• Medicare card. If you don’t have one you will pay a higher fee. Call Medicare on 13 20 11 beforehand to see if you are eligible for a card
  • Private health insurance card as you may be able to make a claim
  • Concession, Healthcare or Pension card if you have one
  • Any medication you are currently taking, including inhalers.
  • Cash, EFTPOS or credit card for payment on the day. Visa, MasterCard or AMEX accepted.

Optional items to bring:

  • Books, magazines or a digital device to read while you are waiting.

Please be advised that children are not permitted at our clinic, in the halls, or outside in courtyards.

Call 1300 003 707 to speak to our friendly staff or enquire online.

Following your procedure you will spend some time in a bed, then a reclining chair in the recovery suite. The nurse will provide care for you post-procedure and you will not need to see the doctor unless experiencing any unusual pain or discomfort.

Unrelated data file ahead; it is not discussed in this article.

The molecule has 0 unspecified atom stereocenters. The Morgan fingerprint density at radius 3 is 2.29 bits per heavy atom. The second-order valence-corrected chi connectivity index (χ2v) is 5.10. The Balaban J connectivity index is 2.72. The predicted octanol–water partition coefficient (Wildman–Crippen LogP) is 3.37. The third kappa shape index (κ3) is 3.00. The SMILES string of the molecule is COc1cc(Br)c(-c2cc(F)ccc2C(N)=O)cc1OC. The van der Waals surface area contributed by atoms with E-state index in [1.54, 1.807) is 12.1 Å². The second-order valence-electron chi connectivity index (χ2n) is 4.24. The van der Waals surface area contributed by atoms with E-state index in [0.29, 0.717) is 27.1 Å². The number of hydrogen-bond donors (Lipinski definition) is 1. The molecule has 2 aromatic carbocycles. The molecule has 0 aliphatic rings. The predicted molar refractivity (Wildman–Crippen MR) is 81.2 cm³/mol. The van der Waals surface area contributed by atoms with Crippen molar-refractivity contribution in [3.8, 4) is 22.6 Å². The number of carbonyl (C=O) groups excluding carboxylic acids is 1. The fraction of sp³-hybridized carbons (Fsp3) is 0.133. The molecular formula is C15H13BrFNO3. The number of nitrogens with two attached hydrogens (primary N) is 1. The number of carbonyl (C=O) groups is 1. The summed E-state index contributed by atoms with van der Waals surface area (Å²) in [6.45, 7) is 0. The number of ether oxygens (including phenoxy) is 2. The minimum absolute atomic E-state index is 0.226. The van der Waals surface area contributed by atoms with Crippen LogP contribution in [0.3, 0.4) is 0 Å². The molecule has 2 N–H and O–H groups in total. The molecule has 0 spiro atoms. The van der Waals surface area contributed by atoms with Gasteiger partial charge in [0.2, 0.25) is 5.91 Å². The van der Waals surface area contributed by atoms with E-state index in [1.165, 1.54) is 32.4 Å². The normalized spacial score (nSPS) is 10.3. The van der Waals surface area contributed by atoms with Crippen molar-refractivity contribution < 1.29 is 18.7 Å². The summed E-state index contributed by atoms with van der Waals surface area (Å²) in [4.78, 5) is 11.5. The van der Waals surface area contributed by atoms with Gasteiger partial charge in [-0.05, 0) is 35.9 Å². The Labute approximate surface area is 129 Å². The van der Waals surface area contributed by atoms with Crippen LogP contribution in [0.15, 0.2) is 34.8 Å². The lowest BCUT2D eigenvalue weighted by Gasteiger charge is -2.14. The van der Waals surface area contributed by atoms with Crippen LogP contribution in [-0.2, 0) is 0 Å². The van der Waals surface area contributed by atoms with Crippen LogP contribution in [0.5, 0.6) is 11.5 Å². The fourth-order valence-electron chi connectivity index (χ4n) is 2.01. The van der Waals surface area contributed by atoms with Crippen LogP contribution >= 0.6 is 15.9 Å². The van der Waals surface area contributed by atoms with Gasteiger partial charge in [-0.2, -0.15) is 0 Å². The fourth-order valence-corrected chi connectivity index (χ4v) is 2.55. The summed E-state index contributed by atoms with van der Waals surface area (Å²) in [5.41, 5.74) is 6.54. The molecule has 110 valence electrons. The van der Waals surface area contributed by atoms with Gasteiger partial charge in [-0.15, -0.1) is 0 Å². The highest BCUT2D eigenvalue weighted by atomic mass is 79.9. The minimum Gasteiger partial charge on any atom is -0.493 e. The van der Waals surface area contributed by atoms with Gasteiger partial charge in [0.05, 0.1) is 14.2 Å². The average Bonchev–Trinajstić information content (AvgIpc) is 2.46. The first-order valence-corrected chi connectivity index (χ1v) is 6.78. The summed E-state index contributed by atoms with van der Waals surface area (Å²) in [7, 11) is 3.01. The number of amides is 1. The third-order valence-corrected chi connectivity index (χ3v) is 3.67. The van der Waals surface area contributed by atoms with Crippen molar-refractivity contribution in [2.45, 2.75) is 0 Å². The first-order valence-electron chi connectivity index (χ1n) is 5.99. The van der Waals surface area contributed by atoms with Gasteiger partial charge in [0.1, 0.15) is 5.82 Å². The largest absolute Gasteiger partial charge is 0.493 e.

Following any surgical procedure, you will need to arrange for someone to drive you home. You must arrange this before the procedure commences, as we cannot proceed without the name and number of the support person designated to pick you up. As we have a duty of care, we cannot allow you to travel home alone by taxi.

The most common side-effects and complications post-procedure are:

Nausea or tiredness
After a general anaesthetic, you may feel tired and nauseous. When you get home, make sure you rest and limit your physical activity.

Pain or discomfort
It is likely that you will have some discomfort where the incisions were made. You may also have muscular aches and pains from the anaesthetic and pain in your shoulders from the gas put in your abdomen during the operation. This discomfort should settle in a couple of days.

You may take over-the counter pain relief, like Panadol, Panadeine, Ibuprofen or prescribed tablets for pain, cramps or headaches.

You should be able to resume normal activities after a couple of days.

Bleeding and wound care
You may notice a small amounting of vaginal bleeding (spotting) for a few days following your procedure. This can be caused by the instruments used to perform the procedure. Please refrain from using tampons during this time to decrease your risk of infection.